Bug in daf_persistence/blob/master/python/lsst/daf/persistence/utils.py?


In the last version of the stack (github master), there has been modifications done to daf/persistence/registries.py which produce a little but in my code, which was working fine with version 12.0 (SqliteRegistry.lookup (version 12.0.rc1-1-gc553c11+3). The code in there is

if not hasattr(lookupProperties, '__iter__'):
         lookupProperties = (lookupProperties,)
cmd += ", ".join(lookupProperties)

Which works fine if lookupProperties is a dictionnary.

In [18]: lookupProperties = {'a': 1, 'b': 2}

In [19]: if not hasattr(lookupProperties, '__iter__'):
   ....:     lookupProperties = (lookupProperties,)

In [20]: cmd = "SELECT DISTINCT "

In [21]: cmd += ", ".join(lookupProperties)

In [22]: lookupProperties
Out[22]: {'a': 1, 'b': 2}

For the same dictionnary, and with the last version of the stack (master on github), we get (with sequencify coming from utils.py in the same package) the following error:

lookupProperties = sequencify(lookupProperties)

cmd += ", ".join(lookupProperties)

In [25]: ''.join(sequencify({'a': 1, 'b': 2}))
TypeError                                 Traceback (most recent call last)
<ipython-input-25-e19e7f6a0aa2> in <module>()
----> 1 ''.join(sequencify({'a': 1, 'b': 2}))

TypeError: sequence item 0: expected string, dict found

Has it been seen anywhere else or is it a problem on the way I use the stack? To be precise, I get this error while doing

keys = butler.getKeys("forced_src")
butler.queryMetadata("forced_src", format=keys)


it’s because the new version of sequencify does not try to use __iter__ because __iter__ is very unreliable in python 3 (as it includes str) and I didn’t realize that dicts were allowed (none of the tests triggered that case).

def sequencify(x):
    """Takes an object, if it is a sequence return it,
    else put it in a tuple. Strings are not sequences."""
    if isinstance(x, (Sequence, Set)) and not isinstance(x, basestring):
        x = (x, )
    return x

This fixes it:

diff --git a/python/lsst/daf/persistence/utils.py b/python/lsst/daf/persistence/utils.py
index e5b3962..651eab4 100644
--- a/python/lsst/daf/persistence/utils.py
+++ b/python/lsst/daf/persistence/utils.py
@@ -24,9 +24,9 @@
 from past.builtins import basestring
-    from collections.abc import Sequence, Set
+    from collections.abc import Sequence, Set, Mapping
 except ImportError:
-    from collections import Sequence, Set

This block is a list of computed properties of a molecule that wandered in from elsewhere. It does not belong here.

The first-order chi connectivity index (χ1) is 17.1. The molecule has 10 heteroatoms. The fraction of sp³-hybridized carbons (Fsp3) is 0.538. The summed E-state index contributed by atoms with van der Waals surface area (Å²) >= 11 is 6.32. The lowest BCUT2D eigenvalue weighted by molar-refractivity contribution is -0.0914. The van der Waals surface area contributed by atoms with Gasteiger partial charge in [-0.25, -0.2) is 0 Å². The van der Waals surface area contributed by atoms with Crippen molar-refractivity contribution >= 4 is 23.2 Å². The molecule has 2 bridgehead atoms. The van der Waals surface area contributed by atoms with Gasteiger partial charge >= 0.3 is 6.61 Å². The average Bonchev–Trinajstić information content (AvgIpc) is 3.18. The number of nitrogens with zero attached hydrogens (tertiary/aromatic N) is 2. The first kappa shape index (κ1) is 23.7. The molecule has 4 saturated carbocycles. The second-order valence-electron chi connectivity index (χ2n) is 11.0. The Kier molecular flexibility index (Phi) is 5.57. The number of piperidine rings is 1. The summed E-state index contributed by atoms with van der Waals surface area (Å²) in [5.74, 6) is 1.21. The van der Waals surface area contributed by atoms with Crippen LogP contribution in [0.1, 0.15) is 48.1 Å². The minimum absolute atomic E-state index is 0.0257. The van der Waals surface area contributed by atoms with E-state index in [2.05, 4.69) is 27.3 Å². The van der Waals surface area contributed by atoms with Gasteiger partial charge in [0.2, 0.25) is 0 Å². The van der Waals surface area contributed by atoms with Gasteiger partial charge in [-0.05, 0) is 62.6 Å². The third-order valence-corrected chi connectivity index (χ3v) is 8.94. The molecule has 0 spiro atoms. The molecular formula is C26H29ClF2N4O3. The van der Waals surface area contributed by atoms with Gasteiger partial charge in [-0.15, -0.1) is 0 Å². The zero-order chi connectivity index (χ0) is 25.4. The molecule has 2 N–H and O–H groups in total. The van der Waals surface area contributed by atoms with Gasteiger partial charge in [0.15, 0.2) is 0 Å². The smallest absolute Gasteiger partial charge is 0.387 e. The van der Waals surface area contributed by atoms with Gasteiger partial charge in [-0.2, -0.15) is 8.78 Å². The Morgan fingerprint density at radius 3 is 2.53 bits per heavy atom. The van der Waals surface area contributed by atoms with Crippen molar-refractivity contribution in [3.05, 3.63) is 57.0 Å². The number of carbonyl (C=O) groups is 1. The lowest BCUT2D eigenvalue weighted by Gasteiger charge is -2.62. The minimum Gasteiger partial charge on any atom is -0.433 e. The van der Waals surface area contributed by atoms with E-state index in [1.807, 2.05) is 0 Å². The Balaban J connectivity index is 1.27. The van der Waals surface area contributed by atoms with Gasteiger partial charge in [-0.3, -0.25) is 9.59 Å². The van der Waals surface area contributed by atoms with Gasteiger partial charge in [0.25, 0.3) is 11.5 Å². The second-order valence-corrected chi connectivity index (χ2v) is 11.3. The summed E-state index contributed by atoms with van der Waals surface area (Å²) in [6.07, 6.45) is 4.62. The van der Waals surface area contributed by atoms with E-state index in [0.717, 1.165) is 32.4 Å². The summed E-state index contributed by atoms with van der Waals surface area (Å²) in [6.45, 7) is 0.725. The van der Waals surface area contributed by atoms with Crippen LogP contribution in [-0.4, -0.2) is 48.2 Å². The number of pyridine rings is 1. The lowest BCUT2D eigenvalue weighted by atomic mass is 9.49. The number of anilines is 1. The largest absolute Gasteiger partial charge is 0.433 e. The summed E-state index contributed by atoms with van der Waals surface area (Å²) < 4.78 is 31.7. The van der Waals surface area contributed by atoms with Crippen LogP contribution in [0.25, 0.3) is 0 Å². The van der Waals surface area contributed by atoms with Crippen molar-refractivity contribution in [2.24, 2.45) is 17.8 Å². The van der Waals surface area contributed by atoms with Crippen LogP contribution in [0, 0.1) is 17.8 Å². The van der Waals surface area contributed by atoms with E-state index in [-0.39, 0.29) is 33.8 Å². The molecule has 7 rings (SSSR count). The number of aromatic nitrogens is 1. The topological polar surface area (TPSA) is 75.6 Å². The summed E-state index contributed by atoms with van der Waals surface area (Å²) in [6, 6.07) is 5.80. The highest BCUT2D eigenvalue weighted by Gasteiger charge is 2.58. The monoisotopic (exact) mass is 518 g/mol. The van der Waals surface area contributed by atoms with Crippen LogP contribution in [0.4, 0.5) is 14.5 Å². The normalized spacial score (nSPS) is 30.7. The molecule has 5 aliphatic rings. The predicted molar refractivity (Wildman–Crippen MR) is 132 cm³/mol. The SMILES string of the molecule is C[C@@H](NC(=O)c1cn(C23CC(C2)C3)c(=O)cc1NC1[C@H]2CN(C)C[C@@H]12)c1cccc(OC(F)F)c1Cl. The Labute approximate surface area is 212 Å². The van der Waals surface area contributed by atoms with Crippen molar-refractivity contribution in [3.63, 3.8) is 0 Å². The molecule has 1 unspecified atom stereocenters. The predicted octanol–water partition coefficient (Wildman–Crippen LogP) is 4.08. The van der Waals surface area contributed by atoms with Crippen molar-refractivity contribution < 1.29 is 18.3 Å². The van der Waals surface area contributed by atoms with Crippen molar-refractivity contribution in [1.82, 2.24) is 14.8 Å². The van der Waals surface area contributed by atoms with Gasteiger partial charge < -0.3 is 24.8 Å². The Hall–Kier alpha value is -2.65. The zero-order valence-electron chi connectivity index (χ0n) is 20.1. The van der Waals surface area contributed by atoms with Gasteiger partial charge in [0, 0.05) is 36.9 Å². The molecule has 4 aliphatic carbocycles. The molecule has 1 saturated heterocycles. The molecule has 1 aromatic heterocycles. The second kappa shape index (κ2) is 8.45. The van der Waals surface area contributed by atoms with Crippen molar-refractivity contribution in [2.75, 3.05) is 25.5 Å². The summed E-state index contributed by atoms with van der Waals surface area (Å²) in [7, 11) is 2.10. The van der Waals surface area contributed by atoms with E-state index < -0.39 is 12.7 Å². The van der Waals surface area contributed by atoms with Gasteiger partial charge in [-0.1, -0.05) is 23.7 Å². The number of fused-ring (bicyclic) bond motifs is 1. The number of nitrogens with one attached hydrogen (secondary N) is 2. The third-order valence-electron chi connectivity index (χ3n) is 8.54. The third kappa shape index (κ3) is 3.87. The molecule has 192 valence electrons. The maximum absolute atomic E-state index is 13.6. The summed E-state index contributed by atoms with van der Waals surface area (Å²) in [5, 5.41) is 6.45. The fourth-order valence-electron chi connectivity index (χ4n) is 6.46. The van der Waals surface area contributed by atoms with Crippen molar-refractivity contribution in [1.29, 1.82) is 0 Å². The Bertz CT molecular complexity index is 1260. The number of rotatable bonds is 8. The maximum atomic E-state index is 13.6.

+    from collections import Sequence, Set, Mapping
 # -*- python -*-
@@ -70,7 +70,7 @@ def iterify(x):
 def sequencify(x):
     """Takes an object, if it is a sequence return it,
     else put it in a tuple. Strings are not sequences."""
-    if isinstance(x, (Sequence, Set)) and not isinstance(x, basestring):
+    if isinstance(x, (Sequence, Set, Mapping)) and not isinstance(x, basestring):
         x = (x, )

@natepease can you handle this please?

sure. will track as https://jira.lsstcorp.org/browse/DM-8235

I am pondering whether a function called sequencify should return tuple(thing.keys()) if called with a Mapping. Would make more sense to me.

It seemed kind of weird to me that a dict would be passed thru sequencify unmodified. But I saw that set is also allowed transparently (where set is also not a sequence). It seems like containerize might be a more appropriate name for the function?

sequencify is a new routine added when I refactored the code for python3 and saw the same problem with __iter__ all over the place. It really does seem to be returning something sequence like and the set() exception was there to get tests passing. I don’t mind if you rename it.

I think I’ll add the dict support and leave it alone for now, unless you think it’s better to do

But that wouldn’t work to fix Nicholas’s issue (right?) and we’d have to figure out what to do.

why wouldn’t that work for @nchotard ? If you do ”, “.join(somedict) it joins the keys. That would still happen if there was an else to handle Mapping unless sequencify is actually meant to never change containers because they are meant to be used further down.

Ok, I see. Should it sort the result of thing.keys() before putting it into the tuple? IE

I don’t think there is an expectation of that but it might help for repeatability.

ok, @nchotard a fix is merged to master. please try it out when you have an opportunity.